The calls that every agent with a kid in the draft dreads most are about money.
"The first call is always about taxes," longtime NFL agent Ralph Cindrich said a while back. "So few of these guys have had after-school jobs that they see their first paycheck and demand to know where the rest of the money went."
That won't be a problem with Ndamukong (en-DOM-uh-ken SUE) Suh.
It's not just that the projected top-three pick come Thursday is smart and sophisticated, qualities that Suh displayed again during an appearance last week on "Late Night with Jimmy Fallon." Smart enough, anyway, that he's lined up his first charitable donation even before he's seen a single paycheck.
At a time when most guys in his position would be out pricing a Bentley, the 23-year-old defensive tackle just pledged $2.6 million to his alma mater. It was the largest single gift ever by a Nebraska football player, among the largest-known contributions ever by an active pro athlete to his alma mater, and unprecedented for someone who hasn't yet signed a contract.
"I didn't feel like I had to, but I definitely wanted to give back to the university that gave me so much," Suh said when the donation was announced, just before Nebraska's Red-White spring game kicked off.
Pro athletes donate plenty to charities, but for reasons that university fundraising officers don't completely understand, they give only so much to old State U.
There are exceptions, to be sure: Denver Nuggets star Carmelo Anthony recently gave $3 million to fund construction of a basketball facility at Syracuse; and Steve Smith, who collected a few sportsmanship and citizenship awards during 15 seasons in the NBA, donated $2.5 million to help build a student-athlete center on the Michigan State campus that bears his mother's name.
Veteran agents like Cindrich and Nashville, Tenn.-based Brian Parker routinely encourage clients to donate, as much to build relationships in the communities where they work or live as to take advantage of potential tax breaks. Even so, Parker was heartened to see a draft pick who's that far out in front of the process.
"It's encouraging for a lot of reasons," he said, "but it's definitely not the norm. The best way to sell a player to a general manager is to be able to say he's got it all — height, weight, speed, character, consistency and smarts. Everything I've read about Suh suggests he's one of those."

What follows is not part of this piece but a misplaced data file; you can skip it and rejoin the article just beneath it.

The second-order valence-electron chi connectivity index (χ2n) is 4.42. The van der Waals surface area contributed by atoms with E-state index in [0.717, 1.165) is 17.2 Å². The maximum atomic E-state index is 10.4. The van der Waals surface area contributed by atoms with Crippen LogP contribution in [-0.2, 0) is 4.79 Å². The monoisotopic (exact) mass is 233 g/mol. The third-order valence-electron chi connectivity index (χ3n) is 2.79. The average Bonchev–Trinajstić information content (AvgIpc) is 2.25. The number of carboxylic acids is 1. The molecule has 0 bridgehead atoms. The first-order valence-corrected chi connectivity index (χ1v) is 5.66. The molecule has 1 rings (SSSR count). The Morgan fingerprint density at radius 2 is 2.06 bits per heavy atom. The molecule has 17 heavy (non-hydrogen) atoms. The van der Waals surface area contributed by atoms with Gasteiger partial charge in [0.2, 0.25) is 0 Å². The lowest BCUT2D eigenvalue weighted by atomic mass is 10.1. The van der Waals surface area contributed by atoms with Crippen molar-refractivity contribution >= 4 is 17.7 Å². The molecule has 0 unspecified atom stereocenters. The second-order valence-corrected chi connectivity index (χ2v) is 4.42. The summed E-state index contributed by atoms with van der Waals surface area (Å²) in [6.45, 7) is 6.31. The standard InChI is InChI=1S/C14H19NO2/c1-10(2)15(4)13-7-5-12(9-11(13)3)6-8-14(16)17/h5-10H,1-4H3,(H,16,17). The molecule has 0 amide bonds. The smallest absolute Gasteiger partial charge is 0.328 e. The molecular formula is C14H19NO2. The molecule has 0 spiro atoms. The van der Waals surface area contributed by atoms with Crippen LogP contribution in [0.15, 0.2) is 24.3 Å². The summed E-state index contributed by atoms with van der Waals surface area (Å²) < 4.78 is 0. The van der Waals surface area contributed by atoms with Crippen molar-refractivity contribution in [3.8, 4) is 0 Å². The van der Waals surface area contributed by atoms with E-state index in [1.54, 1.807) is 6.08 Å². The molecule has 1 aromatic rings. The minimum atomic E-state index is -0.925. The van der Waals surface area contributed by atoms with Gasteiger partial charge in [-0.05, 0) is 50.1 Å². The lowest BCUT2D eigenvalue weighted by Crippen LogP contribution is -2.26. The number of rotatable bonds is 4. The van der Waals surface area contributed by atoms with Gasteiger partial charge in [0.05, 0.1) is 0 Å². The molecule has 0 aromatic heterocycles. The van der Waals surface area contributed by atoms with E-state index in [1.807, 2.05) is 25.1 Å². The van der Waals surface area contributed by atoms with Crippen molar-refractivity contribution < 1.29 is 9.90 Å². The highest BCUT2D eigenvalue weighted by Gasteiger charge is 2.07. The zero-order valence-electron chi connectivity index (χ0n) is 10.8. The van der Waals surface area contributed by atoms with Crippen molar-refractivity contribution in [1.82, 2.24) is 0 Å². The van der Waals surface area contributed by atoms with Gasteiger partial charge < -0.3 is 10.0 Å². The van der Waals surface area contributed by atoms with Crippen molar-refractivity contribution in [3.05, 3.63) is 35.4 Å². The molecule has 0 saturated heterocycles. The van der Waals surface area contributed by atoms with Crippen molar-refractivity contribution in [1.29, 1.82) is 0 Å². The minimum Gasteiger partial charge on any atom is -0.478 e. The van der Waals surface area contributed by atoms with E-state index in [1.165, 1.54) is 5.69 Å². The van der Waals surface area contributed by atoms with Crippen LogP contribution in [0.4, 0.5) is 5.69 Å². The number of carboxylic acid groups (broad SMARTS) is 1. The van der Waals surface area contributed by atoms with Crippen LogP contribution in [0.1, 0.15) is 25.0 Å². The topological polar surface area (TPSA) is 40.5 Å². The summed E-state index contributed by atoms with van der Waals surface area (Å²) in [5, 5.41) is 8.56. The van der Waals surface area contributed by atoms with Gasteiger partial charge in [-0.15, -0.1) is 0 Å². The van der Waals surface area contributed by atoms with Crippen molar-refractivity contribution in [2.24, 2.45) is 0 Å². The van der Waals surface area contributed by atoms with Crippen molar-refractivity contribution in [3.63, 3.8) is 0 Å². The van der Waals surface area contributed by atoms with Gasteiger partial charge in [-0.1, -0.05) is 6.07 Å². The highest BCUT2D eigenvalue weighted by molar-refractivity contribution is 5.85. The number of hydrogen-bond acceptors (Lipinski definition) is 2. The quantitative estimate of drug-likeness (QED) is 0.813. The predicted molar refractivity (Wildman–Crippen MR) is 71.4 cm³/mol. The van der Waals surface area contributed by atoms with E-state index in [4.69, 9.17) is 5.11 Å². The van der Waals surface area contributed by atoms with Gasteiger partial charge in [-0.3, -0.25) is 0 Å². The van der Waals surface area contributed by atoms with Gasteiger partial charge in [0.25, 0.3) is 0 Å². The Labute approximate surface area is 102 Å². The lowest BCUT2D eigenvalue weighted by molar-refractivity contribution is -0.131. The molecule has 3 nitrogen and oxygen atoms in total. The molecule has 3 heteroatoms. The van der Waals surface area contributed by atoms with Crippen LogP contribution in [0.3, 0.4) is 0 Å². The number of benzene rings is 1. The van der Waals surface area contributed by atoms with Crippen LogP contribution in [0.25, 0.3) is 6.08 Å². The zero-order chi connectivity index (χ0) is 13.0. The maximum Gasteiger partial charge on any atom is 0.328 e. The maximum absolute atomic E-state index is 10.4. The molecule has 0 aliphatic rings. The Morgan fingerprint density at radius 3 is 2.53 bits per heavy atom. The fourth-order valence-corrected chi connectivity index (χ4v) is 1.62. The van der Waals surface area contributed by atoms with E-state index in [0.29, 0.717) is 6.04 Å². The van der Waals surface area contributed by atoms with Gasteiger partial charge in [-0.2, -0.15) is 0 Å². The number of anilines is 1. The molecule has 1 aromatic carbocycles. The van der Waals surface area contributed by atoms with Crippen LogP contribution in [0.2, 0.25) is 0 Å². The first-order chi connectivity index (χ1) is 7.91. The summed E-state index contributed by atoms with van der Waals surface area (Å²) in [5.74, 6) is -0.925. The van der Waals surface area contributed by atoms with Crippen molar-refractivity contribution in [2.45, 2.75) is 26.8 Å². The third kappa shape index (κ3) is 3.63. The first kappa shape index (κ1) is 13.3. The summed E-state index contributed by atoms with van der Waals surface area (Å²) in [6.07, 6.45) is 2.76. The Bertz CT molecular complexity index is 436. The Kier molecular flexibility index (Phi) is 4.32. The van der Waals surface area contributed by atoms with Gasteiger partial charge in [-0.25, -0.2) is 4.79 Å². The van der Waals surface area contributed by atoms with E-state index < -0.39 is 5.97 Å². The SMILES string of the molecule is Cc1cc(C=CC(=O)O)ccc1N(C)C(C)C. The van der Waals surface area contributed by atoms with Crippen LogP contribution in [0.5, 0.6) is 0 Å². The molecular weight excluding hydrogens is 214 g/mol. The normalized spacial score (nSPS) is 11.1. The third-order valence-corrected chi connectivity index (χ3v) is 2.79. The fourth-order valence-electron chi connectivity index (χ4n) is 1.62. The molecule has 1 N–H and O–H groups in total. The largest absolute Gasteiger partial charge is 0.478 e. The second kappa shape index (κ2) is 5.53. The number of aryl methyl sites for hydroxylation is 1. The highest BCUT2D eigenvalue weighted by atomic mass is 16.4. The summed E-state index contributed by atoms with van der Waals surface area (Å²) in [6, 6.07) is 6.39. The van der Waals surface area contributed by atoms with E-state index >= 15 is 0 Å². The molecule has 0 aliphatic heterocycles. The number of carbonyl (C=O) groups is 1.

The job of selling Suh belongs to agent Roosevelt Barnes, and it's likely to be an easy one. The most recent comparable example was LSU defender Tyson Jackson, who went to Kansas City with the third overall pick in 2009 and has a six-year deal with $31 million guaranteed. And keep in mind that Jackson wasn't nearly as decorated as Suh — a Heisman finalist and winner of the Outland, Bednarik, Nagurski and Associated Press Player of the Year awards last season.
Then again, predicting any player's future is always risky, even for someone like Suh, who came into the NFL scouting combine at 6-foot-7 and 305 pounds and not only did every drill — something top picks often avoid — but nailed each one. He bench-pressed 225 pounds 32 times, ran 40 yards in 4.98 seconds and soared 35 1/2 inches in the vertical jump, the best for any defensive tackle since 2000.
Yet scouts find his backstory just as compelling. It's one reason why he's been trailed by a camera crew for an NFL Network documentary the past few weeks. His mother, Bernadette, is a schoolteacher from Jamaica who required her son to post a 3.0 grade-point average before he could play football. His father, Michael, was born in Cameroon and became a mechanical engineer after moving to Portland.
Suh graduated from Nebraska with a degree in construction management from the College of Engineering, to which $600,000 of his total pledge will go to endow a scholarship. The other $2 million will fund a renovation of the Cornhuskers' strength and conditioning center, where Suh put in long hours.
"He was one of the strongest guys I've ever seen on the field," Nebraska defensive coordinator Carl Pelini told ESPN.com recently. He has great explosion, and despite all that, he moves like a basketball player. He's really smooth."
And if nothing else, Suh's donation should see to it that he won't be the last guy from Nebraska to fit the description.
Jim Litke is a national sports columnist for The Associated Press. Write to him at jlitke(at)ap.org